RTB might not deliver one-for-one replacement
The government will not be able to deliver on its promise to provide a replacement affordable rent home for every sale under the right to buy without additional subsidy, it has been claimed.
New research, coming in the wake of today’s launch of a consultation on right to buy, has claimed that 1.4 sales would be needed to fund one-for-one replacement if discounts for tenants were increased in line with government recommendations.
The consultation, published by the Communities and Local Government department, proposes a cap on discounts of £50,000 - effectively tripling the discount for London-based tenants.
But research carried out by property analysts Hometrack has found that the average receipts from sales with the new discount would be £64,725, which is significantly lower than the cost of delivering a new property and lower than the current average receipt of £77,470.
The research found that each new home would require, on average, 1.4 right to buy sales, with new properties in the capital needing 1.6 sales.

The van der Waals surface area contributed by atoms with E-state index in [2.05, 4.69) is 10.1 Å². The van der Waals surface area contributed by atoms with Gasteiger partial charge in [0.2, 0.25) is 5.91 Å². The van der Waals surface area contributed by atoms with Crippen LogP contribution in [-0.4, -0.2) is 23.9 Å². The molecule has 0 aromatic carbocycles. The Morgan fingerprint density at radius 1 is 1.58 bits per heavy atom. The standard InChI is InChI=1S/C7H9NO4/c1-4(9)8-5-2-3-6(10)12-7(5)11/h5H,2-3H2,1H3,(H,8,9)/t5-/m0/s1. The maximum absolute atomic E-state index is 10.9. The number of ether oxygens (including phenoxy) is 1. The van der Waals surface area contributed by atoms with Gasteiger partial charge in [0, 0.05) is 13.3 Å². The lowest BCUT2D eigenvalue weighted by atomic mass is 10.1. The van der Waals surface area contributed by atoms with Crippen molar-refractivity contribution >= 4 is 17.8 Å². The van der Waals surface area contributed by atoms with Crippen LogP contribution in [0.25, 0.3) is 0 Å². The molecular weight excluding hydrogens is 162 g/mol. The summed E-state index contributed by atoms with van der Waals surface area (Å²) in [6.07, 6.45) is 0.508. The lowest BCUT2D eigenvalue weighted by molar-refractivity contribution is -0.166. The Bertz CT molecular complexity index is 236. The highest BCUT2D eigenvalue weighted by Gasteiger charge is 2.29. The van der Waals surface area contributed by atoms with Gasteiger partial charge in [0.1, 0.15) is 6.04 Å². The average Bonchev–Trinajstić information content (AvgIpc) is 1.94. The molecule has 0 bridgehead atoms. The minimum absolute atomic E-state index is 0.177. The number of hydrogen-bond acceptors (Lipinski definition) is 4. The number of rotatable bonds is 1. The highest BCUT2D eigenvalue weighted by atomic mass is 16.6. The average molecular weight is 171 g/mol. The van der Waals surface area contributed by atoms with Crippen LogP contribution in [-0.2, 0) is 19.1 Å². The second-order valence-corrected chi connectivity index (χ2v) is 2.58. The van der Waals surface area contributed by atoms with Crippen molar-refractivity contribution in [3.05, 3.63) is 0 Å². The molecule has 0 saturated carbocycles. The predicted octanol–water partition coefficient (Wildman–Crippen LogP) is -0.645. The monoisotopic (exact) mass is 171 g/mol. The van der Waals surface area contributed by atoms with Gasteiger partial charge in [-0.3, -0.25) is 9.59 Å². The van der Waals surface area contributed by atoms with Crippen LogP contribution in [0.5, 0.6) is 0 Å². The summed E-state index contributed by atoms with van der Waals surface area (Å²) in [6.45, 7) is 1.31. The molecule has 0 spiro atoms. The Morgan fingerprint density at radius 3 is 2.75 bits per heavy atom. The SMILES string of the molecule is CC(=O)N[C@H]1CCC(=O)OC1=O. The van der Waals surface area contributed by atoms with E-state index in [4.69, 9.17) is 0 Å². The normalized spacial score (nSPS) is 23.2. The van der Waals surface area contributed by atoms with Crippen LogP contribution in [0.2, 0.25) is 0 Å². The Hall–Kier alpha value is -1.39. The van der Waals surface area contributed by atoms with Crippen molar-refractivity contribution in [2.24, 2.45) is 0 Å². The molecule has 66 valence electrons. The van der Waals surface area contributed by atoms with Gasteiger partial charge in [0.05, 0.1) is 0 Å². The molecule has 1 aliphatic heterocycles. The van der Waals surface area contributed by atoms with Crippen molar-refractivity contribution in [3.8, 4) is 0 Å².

‘With lower levels of capital receipt per sale, the ability to achieve a one-for-one replacement rate may be difficult,’ said Richard Donnell, director of research at Hometrack. ‘Extra subsidy in the form of development on low cost public land may have to play a vital role if this policy objective is to be met.’
Hometrack also found that 65 per cent of council tenants would be able to afford to buy their homes with the increased discount, although only a small portion would be able to access a mortgage as just 16 per cent are in full-time employment.
The analysis further showed that, in London, the discount required to make homes affordable for council tenants would need to be £128,000, based on average property prices and incomes.